I wonder if ackits has the compresser without clutch, in case the compresser turns out bad as well. TRB, you found the separate clutch. Do you know if they offer the compresser without the clutch if I later need it?

Thanks again everyone for the advice. I really appreciate it.

Jim

Chick on Mon March 17, 2008 3:37 PM User is offlineView users profile

That is of course possible, but I would check the clutch coil for three to four ohms, and also try the tapping in while it's running. But as Bohica said, that compressor has a thermal switch that may have blown. Checking the coil can help you isolate the coil itself or the thermal switch If one wire comes from the coil, use that and the other lead from the ohm meter to the compressor body, if two wires from the coil, one lead to each, but make sure it's is unplugged. There is a reason I am saying this, reman compressors do not come with switches. The cut the wire close to the switch so you can't splice it. The reason for this is they warrant the compressor, not switches.. So you need to do all your testing before tearing it apart...Hope this helps..



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Chick
Email: Chick

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Freedoms just another word for nothing left to lose

TRB on Mon March 17, 2008 5:28 PM User is offlineView users profile

I updated the clutch # 22-11563-R.

Remanufactured Compressor w/o clutch: 204-904 $ 258.00 plus freight.

-------------------------

When considering your next auto A/C purchase, please consider the site that supports you: ACkits.com
Contact: ACKits.com

eldrijt on Mon March 17, 2008 6:56 PM User is offline

Chic-->"There is a reason I am saying this, reman compressors do not come with switches. The cut the wire close to the switch so you can't splice it. "

Jim-Not sure I understand. Actually, I'm pretty sure I don't! :-) They just don't let you use a overheat switch? Or are you saying they don't provide a solenoid to engage the clutch? Or are you saying you must remove your switch from the old compresser to use on the new one? Chic could you please try explaining again?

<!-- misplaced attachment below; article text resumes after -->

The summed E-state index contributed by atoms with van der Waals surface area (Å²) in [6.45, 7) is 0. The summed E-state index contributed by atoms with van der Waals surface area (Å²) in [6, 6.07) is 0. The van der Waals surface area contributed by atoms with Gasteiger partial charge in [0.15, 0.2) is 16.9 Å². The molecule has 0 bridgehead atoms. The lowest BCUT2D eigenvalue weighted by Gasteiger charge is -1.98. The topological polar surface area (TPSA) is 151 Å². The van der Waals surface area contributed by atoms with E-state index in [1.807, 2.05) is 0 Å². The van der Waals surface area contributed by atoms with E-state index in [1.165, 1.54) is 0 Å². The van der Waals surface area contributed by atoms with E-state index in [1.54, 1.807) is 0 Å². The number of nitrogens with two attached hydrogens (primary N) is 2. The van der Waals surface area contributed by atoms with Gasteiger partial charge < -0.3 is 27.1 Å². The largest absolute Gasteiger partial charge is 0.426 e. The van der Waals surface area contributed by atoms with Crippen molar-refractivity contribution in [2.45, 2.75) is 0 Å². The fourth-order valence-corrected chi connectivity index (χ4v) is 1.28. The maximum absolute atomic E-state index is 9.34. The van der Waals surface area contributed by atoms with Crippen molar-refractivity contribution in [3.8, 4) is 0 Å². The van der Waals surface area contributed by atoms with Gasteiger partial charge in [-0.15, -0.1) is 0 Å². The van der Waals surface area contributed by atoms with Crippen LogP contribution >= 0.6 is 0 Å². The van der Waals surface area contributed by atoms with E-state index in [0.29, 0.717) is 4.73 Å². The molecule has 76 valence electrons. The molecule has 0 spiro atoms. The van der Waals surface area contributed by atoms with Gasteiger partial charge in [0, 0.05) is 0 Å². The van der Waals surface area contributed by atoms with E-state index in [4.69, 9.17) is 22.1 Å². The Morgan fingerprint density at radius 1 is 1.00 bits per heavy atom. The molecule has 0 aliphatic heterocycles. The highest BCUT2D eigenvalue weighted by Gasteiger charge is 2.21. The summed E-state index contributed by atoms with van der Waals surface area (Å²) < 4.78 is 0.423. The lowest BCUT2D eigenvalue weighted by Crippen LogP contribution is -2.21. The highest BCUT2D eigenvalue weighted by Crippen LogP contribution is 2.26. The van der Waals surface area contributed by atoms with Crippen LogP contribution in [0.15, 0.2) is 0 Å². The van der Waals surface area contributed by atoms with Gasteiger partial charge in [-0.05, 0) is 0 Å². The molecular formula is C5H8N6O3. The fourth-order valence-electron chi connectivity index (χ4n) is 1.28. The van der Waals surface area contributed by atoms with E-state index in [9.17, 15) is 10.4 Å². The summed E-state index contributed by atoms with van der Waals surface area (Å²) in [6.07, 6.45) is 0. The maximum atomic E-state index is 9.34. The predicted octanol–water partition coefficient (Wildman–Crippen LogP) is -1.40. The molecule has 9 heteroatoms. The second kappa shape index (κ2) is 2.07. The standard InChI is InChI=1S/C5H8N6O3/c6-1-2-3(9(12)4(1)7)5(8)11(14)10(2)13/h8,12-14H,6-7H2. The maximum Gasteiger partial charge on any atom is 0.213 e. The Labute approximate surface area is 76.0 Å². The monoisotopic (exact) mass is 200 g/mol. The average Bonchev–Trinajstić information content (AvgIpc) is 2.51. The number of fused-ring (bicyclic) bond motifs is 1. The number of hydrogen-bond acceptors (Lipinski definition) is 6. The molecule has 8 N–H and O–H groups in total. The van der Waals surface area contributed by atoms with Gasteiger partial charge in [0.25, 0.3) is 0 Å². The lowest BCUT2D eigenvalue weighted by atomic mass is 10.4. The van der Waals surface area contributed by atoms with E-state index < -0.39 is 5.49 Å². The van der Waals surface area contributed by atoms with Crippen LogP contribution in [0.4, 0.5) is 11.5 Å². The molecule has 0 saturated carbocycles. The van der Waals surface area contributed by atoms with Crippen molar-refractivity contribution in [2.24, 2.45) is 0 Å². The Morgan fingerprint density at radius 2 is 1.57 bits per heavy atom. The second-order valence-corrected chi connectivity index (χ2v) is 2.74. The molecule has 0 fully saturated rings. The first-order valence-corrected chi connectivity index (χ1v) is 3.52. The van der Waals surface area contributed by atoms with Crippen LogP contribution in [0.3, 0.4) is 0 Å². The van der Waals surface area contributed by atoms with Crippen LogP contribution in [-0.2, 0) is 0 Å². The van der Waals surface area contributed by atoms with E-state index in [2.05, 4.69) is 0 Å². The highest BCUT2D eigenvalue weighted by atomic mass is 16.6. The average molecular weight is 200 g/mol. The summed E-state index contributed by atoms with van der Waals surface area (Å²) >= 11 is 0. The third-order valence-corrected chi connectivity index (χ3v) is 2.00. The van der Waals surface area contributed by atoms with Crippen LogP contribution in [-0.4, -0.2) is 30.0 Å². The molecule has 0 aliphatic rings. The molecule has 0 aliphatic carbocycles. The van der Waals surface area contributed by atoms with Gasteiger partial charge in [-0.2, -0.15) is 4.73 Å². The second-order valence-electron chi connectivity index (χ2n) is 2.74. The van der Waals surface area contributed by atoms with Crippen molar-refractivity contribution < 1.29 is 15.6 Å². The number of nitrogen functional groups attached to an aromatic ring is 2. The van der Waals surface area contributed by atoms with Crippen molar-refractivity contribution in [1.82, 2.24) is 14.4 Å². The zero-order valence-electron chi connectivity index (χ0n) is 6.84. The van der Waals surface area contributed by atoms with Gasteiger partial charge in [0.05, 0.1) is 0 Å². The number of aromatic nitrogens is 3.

TRB, the price without clutch is more than price with clutch. I guess I'd get it with and throw the spare on a shelf! And save myself $9. Thanks for checking though.

I'm going to lightly hit that clutch while running tonight. That sounds like a good idea. I used to get my boat starter solenoid to work that way for a while till I replaced it. If I can get it to work just once I could learn a lot about what is wrong.

Still haven't heard if anyone knows how to remove the clutch from the compresser.

Thanks,

jim

Chick on Mon March 17, 2008 7:06 PM User is offlineView users profile

Still haven't heard if anyone knows how to remove the clutch from the compresser.


You remove the center nut/bolt, remove the front clutch driver, and the pulley will be held on with a snap ring, the coil may also have a snap ring holding it to the body, but I'm not sure on that one...

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Chick
Email: Chick

---------------------------------------------

Freedoms just another word for nothing left to lose

TRB on Mon March 17, 2008 10:20 PM User is offlineView users profile

Doing some more checking with a different vendor. They list two models for this vehicle, which do you have?

Reman Nihon/Calsonic DKV14D Compressor w/ Clutch

Reman Matsushita/Panasonic N1301AE4 Compressor w/ Clutch




-------------------------

When considering your next auto A/C purchase, please consider the site that supports you: ACkits.com
Contact: ACKits.com

mk378 on Tue March 18, 2008 10:47 PM User is offline

if you haven't already, check continuity thru the clutch, all the way from where you measured the 13 volts to ground. If no continuity, make sure it is the clutch coil itself that is open, not just the ground or protector switch (if equipped). If you have continuity, plug everything back in, start the engine engage the A/C and try the hitting the clutch test. If it pulls in the clutch gap is too wide, should be adjustable. Take the shaft nut off, slide the plate off, and take some of the shims off of the shaft behind the plate.

eldrijt on Sun March 23, 2008 3:44 PM User is offline

Finally checked out the Clutch and removed it from the compresser. NO continuity through it. Good continuity through compresser switch. So I need a new clutch. No number on the clutch/elecromagnet. All that's on the compresser that I could see was HQ52492 and then elsewhere on the compresser, is N37. No name, nothing else but it is still hanging under the car and there is some oil residue that could be hiding numbers/name. I used a mirror to look at the top but I could have missed something.

Anyone know how to find the right clutch for the HQ52492 compresser? The Q could be an O.

Thanks,

Jim